Bletchley Park FTW!

With a combination of the intercepted messages, the captured Enigma Machine, a Typex to experiment with, a Bombe to work out rotor settings and a lot of brain power from Turing and the rest of the team at Beltchley park, the Enigma Encrypted messages could be decrypted.

Due to the changing and subsequent working out of rotor settings, intercepted messages couldn’t be worked out in real time, but they could ultimately be worked out. The Allies were now able to decrypt messages that the Germans were sending using the Enigma Machines.

All of this was kept top secret. If the Germans had known that the Allies were now able to effectively eavesdrop on their communications, they wouldn’t have carried on communicating in this way. Not only was there the need to keep the success of the Bletchley Park decryption effort secret, there was also the need to not act in a way that would suggest that the allies could now intercept and decrypt German communistions.

You might wonder what good all this did what with the need for secrecy to the degree where intelligence couldn’t be acted upon.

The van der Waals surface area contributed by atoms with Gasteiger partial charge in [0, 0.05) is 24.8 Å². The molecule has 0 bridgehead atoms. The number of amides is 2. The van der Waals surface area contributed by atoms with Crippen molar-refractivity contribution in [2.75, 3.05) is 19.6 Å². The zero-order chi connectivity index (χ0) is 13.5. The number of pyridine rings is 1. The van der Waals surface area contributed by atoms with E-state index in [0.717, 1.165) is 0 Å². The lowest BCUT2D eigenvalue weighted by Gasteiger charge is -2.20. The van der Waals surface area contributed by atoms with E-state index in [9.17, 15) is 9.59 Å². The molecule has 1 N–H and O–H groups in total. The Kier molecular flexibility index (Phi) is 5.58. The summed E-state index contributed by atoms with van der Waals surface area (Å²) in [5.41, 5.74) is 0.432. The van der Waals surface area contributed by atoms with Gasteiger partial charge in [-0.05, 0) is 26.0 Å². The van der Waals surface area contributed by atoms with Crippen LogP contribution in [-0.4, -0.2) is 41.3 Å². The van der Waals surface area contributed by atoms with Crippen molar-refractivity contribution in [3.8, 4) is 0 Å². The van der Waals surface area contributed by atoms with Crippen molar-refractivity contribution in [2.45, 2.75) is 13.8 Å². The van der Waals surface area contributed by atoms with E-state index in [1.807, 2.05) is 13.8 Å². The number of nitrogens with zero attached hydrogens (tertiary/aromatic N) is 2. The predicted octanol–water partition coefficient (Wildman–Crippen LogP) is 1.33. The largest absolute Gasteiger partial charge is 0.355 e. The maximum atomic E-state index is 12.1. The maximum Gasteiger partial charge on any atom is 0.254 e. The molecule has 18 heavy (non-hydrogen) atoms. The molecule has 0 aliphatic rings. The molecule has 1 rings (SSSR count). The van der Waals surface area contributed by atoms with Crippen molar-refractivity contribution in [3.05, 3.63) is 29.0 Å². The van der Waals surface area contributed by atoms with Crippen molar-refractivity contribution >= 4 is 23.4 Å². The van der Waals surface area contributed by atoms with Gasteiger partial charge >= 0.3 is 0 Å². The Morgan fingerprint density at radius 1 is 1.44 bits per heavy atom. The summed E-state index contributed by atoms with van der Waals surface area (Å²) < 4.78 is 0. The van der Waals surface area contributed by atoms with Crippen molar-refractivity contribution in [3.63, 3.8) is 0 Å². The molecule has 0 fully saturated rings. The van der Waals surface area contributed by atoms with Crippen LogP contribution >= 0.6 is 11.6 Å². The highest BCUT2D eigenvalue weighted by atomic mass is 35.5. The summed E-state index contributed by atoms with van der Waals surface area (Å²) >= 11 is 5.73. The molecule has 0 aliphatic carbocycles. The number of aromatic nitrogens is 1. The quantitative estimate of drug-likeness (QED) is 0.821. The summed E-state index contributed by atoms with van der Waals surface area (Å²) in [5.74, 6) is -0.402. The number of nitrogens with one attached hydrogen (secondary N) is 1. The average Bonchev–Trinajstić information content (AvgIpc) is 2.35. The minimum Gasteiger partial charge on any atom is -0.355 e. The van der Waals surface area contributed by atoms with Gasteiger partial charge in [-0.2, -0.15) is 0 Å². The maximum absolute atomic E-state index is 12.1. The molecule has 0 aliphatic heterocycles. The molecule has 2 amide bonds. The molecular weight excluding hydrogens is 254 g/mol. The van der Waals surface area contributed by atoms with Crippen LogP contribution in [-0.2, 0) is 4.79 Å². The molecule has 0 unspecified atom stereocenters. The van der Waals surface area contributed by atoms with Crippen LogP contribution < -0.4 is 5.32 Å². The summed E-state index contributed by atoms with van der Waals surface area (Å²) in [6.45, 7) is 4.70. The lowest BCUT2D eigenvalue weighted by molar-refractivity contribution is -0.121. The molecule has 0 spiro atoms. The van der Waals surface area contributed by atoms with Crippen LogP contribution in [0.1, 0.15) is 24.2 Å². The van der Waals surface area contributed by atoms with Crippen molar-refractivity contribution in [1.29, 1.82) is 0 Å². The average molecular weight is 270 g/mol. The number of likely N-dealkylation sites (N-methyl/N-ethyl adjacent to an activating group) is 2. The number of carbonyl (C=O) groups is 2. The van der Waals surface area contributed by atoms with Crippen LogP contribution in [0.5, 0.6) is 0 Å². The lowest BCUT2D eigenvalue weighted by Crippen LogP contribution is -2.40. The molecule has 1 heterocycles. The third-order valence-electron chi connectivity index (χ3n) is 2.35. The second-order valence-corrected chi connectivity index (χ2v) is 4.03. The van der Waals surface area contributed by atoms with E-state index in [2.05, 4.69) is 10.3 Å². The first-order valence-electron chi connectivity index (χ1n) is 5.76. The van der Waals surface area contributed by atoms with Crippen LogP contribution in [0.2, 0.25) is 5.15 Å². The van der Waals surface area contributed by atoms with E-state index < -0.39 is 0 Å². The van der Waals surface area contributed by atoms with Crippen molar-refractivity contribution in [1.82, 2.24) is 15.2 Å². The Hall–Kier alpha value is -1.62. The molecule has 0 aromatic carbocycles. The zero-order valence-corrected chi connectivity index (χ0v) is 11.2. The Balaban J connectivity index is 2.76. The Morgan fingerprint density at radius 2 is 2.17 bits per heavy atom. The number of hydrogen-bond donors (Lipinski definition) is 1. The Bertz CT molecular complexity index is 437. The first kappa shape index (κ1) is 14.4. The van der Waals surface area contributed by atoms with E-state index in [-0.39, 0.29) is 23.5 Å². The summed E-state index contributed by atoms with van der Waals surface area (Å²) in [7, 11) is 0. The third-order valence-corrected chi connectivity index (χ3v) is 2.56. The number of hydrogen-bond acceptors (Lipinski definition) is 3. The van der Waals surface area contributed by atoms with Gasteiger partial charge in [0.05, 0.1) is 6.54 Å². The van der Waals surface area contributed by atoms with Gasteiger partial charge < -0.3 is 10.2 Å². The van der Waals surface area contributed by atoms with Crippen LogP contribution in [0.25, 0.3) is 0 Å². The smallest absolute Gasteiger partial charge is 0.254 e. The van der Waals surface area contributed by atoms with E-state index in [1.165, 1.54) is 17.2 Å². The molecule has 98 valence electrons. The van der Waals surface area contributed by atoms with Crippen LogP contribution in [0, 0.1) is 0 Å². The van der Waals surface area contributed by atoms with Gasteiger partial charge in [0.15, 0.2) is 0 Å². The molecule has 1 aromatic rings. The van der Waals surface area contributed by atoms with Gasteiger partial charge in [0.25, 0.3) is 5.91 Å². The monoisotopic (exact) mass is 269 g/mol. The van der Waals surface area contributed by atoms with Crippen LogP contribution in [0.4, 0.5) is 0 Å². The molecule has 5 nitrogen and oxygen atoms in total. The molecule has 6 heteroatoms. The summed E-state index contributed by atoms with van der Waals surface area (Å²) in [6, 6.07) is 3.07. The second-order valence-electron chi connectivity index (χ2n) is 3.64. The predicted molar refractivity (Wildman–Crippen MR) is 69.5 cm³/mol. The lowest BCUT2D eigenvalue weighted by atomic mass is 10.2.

The Effect of Being Able to Decrypt.

The information gained from deciphering Enigma-encrypted messages, especially during World War II, was a critical factor in the Allied victory. It provided valuable intelligence that was used in various ways to shape military operations, make strategic decisions, and protect against enemy threats.

Some examples of these are:

Battle of the Atlantic.

The decryption of German naval Enigma messages played a vital role in the Battle of the Atlantic, where German U-boats posed a significant threat to Allied shipping. By intercepting and decoding U-boat messages, the Allies could track U-boat movements, protect convoys, and target enemy submarines. The decryption effort was so successful that by 1943, the Allies were sinking U-boats faster than the Germans could build them. This contributed to a significant turning point in the Battle of the Atlantic.

D-Day Landings.

Decrypted intelligence from Enigma-encrypted messages was instrumental in planning the D-Day landings in Normandy in 1944. It provided information about German troop deployments, fortifications, and potential countermeasures. The Allies conducted deception operations to mislead the Germans, and the accuracy of their intelligence was a crucial factor in the success of the operation.

North African Campaign.

Enigma intelligence was used in the North African campaign, providing insights into the plans and movements of German and Italian forces. This intelligence allowed the Allies to outmanoeuver the Axis powers and achieve significant victories.

Air Campaigns.